What is the correct name of the Vim scripting language? I see it being called VimScript, Vim script and even VimL.

VimL is even listed on GitHub as the 10th most popular programming language! What is the history behind the VimL name? Why are the Git folks calling it VimL?

  • 1
    I noticed on GitHub that "vimL" and "VimScript" are both names for languages that your repository can be written in. In other words, for a given file, GitHub may think that file is written in vimL, or it could label it as being written in vimscript. It's possible older files or repositories are vimscript, but any newer ones are always labeled as vimL.
    – trysis
    Sep 14, 2017 at 19:45

4 Answers 4


After grepping through official documentation, it seems that "Vim script" is the "most" official name since nowhere is "VimScript" mentioned in regular sentences. GetLatestVimScripts is often mentioned, but this is a script name where no underlines are allowed.

I'd guess VimL is just an abbreviation for Vim Language (Vim script). It was probably coined some time ago and became used at few places, but it's not official.

  • 14
    I don't think "Vim script" could ever be an official name, because it's not grammatically a "proper name" at all. Proper names have all words capitalized, as in "Vim Script". See, e.g., en.wikipedia.org/wiki/Proper_name It doesn't make sense to say, "A Vim script is written in Vim script." But it does make sense to say "A Vim script is written in Vim Script." Having said all that, I would vote for VimL, which is also the name github uses for the language. Dec 9, 2010 at 17:22
  • 3
    It would be interesting if there was a consensus around "VimL" to appropriately tag question on StackOverflow.
    – Xavier T.
    Dec 9, 2010 at 19:36
  • VimL seems somewhat confusing to me as it is similar to a name of some markup language.
    – jira
    Dec 10, 2010 at 0:16
  • 18
    "VimL" is a recent construction, but it's handy. It is nearly impossible to Google for "vim script" and find anything related to programming in Vim's internal language. "VimL" is unambiguous, and even though it's new and turns up few search results, at least they're what you want. Any search for "Vim script" will be 95% false positives, involving people writing shell/Ruby/Perl/Python "scripts" using Vim. Using "vimscript" (one word) sometimes helps, but it's still hard. So while VimL is not official, I certainly hope it spreads to make searching easier. Apr 5, 2013 at 22:43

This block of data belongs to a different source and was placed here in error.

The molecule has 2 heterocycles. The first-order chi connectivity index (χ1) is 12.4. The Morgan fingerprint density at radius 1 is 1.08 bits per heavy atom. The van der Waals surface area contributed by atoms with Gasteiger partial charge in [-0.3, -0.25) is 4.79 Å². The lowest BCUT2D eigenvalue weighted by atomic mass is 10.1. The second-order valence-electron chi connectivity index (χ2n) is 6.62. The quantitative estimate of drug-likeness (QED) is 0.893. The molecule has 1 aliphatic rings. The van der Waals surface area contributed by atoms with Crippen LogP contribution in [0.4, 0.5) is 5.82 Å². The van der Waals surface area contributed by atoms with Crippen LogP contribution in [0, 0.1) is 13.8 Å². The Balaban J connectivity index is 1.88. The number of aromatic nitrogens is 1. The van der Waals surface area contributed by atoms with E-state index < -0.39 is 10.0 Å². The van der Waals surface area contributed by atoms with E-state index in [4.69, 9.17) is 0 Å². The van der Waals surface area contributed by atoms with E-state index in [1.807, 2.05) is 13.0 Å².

This explains all terms used:

Vim’s built-in scripting language, VimL. This language is also known as Vimscript. Depending on how you look at it, either VimL is an alternate name for Vimscript or Vimscript is an alternate name for VimL.

Actually, there’s no real official name for the language; the closest seems to be the two-word “Vim script.” To better follow English naming conventions, this is usually altered to “Vimscript,” or more rarely, “Vim Script”—but all of this can be confusing, since the files which store code in this language are themselves called “Vim scripts.”

The relatively new name “VimL” (“Vim Language”) has been gaining in popularity in rough correlation with the growth of the code-sharing site GitHub. Its use is a matter of preference, but I do find it more easily distinguishable from mentions of Vim scripts or of writing generic scripts using Vim (in search results, for instance).

Read more - https://pragprog.com/book/bkviml/the-viml-primer


:h usr_41.txt says Vim script language for the language, and Vim script(s) for ..., well, scripts.

The abbreviation VimL sounds more correct to me.


Notice, that most of the opinions here suggesting VimL come from personal preference, observations of community behavior or references from good but still unofficial books. The truth is, whether we like it or not, and even when grammatical incorrect, the official name should be the one picked and used by Vim's original author, Bram Moolenaar; and he seems to always use Vim script.

For e.g. look at it being referred to as "Vim script" in the readme for his Vim9 repo — https://github.com/brammool/vim9

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